In operation, PSTN call 240 arrives at enterprise PBX 100. If PBX 100 determines that the requested destination is busy, it routes the call to enterprise voicemail system 110. If PBX 100 determines that the destination is not busy and is owned by mobility controller 120, it routes the call to mobility controller 120. If dual-mode phone 300 is within range of Wi-Fi network controller 130, the call is routed through mobility controller 120 and Wi-Fi network 130 to the Wi-Fi side 310 of dual-mode phone 300.

If dual-mode phone 300 is not within range of Wi-Fi network controller 130, mobility controller 120 initiates a PSTN call through PBX 100, PSTN 200, and cellular network 230 to pass the call to the cellular side 320 of dual-mode phone 300.

While mobility controller 120 receives a SIP indication (“200 OK”) when the cellular call has gone through, it cannot tell if this is due to the user answering the call, or the cellular voicemail system answering the call.

In accordance with an embodiment of the present invention, dual-mode phone 300 is modified so that it transmits a predetermined signal when the user answers a cell call. This signal may be, for example, a predetermined touchtone pattern, such as “#*#” or some other predetermined signal. When controller 120 initiates the PSTN connection with the cellular side 320 of dual-mode phone 300, it negotiates call parameters including packetized DTMF tones according to RFC 2833.

When controller 120 receives the SIP indication that the cellular call has gone through, it starts a timer for a predetermined time, as an example five seconds.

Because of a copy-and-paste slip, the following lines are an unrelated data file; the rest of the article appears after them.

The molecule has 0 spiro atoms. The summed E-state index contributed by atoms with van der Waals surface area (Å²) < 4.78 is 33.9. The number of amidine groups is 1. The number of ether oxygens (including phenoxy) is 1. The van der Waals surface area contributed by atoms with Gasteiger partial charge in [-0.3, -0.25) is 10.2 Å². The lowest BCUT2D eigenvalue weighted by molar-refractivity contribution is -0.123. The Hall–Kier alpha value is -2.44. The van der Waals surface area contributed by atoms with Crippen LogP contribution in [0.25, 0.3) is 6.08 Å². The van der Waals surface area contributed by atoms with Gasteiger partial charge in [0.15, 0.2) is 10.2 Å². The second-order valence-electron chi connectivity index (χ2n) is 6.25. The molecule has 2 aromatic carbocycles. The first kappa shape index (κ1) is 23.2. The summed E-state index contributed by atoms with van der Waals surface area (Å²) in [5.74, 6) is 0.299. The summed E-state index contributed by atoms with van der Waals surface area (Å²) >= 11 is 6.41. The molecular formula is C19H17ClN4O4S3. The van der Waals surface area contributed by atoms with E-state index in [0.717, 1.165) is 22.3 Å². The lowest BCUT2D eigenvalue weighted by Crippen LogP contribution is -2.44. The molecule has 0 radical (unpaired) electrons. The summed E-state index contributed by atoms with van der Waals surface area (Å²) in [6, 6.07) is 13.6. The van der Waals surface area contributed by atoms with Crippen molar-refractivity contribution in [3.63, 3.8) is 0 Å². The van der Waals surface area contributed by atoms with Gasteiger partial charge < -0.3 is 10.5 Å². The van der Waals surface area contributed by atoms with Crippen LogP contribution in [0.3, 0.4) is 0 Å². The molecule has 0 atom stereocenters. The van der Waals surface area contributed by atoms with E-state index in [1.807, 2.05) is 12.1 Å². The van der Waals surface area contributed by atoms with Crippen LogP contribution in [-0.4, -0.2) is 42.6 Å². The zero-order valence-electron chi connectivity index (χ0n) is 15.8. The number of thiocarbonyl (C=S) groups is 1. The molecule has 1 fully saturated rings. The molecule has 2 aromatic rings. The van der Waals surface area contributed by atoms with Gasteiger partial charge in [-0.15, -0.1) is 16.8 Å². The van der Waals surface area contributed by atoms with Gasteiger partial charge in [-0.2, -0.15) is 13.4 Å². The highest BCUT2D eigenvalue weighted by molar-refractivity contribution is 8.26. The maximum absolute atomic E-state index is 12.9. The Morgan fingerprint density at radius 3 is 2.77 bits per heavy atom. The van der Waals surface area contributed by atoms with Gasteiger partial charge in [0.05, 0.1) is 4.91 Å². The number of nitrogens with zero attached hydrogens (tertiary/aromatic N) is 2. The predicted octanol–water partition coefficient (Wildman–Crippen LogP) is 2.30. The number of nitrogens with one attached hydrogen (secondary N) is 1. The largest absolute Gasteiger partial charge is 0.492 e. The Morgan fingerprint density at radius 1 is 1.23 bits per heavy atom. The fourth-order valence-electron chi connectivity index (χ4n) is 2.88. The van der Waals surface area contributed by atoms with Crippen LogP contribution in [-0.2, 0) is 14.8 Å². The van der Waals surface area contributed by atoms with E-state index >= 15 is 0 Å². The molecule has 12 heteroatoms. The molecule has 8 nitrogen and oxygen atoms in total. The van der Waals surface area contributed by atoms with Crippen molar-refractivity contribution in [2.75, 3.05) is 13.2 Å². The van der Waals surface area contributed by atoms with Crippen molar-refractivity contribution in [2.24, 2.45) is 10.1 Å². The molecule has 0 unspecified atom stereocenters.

If controller 120 receives the predetermined signal before the timer expires, it knows that the user has answered the call, and routes call 240 through to the cellular call just established.

If controller 120 does not receive the predetermined signal before the timer expires, it knows that the call has been picked up by the cellular voicemail system. It terminates the cellular call, and instructs PBX 100 to route the call to enterprise voicemail system 110.

In a second embodiment of the invention, this notification and detection logic is inverted. In this embodiment, the cellular voicemail system is programmed to produce a predetermined signal when it answers calls. When mobility controller 120 receives this predetermined signal, it knows that the cellular voicemail system has picked up the call, and can terminate the cellular call and reroute the call to enterprise voicemail system 110.

While the invention has been described in terms of various embodiments, the invention should not be limited to only those embodiments described, but can be practiced with modification and alteration within the spirit and scope of the appended claims. The description is this to be regarded as illustrative rather than limiting.